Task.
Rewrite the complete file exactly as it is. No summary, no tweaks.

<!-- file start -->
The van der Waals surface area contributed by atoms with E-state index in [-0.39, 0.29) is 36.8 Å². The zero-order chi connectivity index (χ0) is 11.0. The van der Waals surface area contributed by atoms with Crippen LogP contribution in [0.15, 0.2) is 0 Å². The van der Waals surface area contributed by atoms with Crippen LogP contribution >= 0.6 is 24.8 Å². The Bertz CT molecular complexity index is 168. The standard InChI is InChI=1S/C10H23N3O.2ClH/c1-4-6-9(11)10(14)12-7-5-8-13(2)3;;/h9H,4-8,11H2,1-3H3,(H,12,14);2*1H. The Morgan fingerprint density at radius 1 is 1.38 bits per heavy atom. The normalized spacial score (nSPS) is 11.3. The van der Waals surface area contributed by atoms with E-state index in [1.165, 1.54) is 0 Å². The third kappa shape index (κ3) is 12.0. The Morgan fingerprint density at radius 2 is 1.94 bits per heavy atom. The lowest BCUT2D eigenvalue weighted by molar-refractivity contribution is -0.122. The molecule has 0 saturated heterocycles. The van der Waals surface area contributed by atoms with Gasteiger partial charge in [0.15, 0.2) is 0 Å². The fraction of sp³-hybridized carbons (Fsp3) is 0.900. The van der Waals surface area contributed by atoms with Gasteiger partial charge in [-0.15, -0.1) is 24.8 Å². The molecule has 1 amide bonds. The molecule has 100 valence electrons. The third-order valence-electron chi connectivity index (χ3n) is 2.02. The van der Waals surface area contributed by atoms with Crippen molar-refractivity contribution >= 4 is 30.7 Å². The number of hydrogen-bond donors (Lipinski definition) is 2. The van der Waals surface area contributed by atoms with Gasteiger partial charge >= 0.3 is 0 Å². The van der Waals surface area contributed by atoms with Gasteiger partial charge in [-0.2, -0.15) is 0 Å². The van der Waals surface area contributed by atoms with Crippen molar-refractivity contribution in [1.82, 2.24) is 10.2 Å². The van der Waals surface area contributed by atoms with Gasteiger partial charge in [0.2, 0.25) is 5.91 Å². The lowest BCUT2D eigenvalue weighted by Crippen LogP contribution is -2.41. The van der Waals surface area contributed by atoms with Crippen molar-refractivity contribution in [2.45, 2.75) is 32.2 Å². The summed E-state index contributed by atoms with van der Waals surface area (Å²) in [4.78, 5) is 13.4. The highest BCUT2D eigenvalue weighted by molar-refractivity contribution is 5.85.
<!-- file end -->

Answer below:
The van der Waals surface area contributed by atoms with E-state index in [-0.39, 0.29) is 36.8 Å². The zero-order chi connectivity index (χ0) is 11.0. The van der Waals surface area contributed by atoms with Crippen LogP contribution in [0.15, 0.2) is 0 Å². The van der Waals surface area contributed by atoms with Crippen LogP contribution >= 0.6 is 24.8 Å². The Bertz CT molecular complexity index is 168. The standard InChI is InChI=1S/C10H23N3O.2ClH/c1-4-6-9(11)10(14)12-7-5-8-13(2)3;;/h9H,4-8,11H2,1-3H3,(H,12,14);2*1H. The Morgan fingerprint density at radius 1 is 1.38 bits per heavy atom. The normalized spacial score (nSPS) is 11.3. The van der Waals surface area contributed by atoms with E-state index in [1.165, 1.54) is 0 Å². The third kappa shape index (κ3) is 12.0. The Morgan fingerprint density at radius 2 is 1.94 bits per heavy atom. The lowest BCUT2D eigenvalue weighted by molar-refractivity contribution is -0.122. The molecule has 0 saturated heterocycles. The van der Waals surface area contributed by atoms with Gasteiger partial charge in [0.15, 0.2) is 0 Å². The fraction of sp³-hybridized carbons (Fsp3) is 0.900. The van der Waals surface area contributed by atoms with Gasteiger partial charge in [-0.15, -0.1) is 24.8 Å². The molecule has 1 amide bonds. The molecule has 100 valence electrons. The third-order valence-electron chi connectivity index (χ3n) is 2.02. The van der Waals surface area contributed by atoms with Crippen molar-refractivity contribution >= 4 is 30.7 Å². The number of hydrogen-bond donors (Lipinski definition) is 2. The van der Waals surface area contributed by atoms with Gasteiger partial charge >= 0.3 is 0 Å². The van der Waals surface area contributed by atoms with Gasteiger partial charge in [-0.2, -0.15) is 0 Å². The van der Waals surface area contributed by atoms with Crippen molar-refractivity contribution in [1.82, 2.24) is 10.2 Å². The van der Waals surface area contributed by atoms with Gasteiger partial charge in [0.2, 0.25) is 5.91 Å². The lowest BCUT2D eigenvalue weighted by Crippen LogP contribution is -2.41. The van der Waals surface area contributed by atoms with Crippen molar-refractivity contribution in [2.45, 2.75) is 32.2 Å². The summed E-state index contributed by atoms with van der Waals surface area (Å²) in [4.78, 5) is 13.4. The highest BCUT2D eigenvalue weighted by molar-refractivity contribution is 5.85.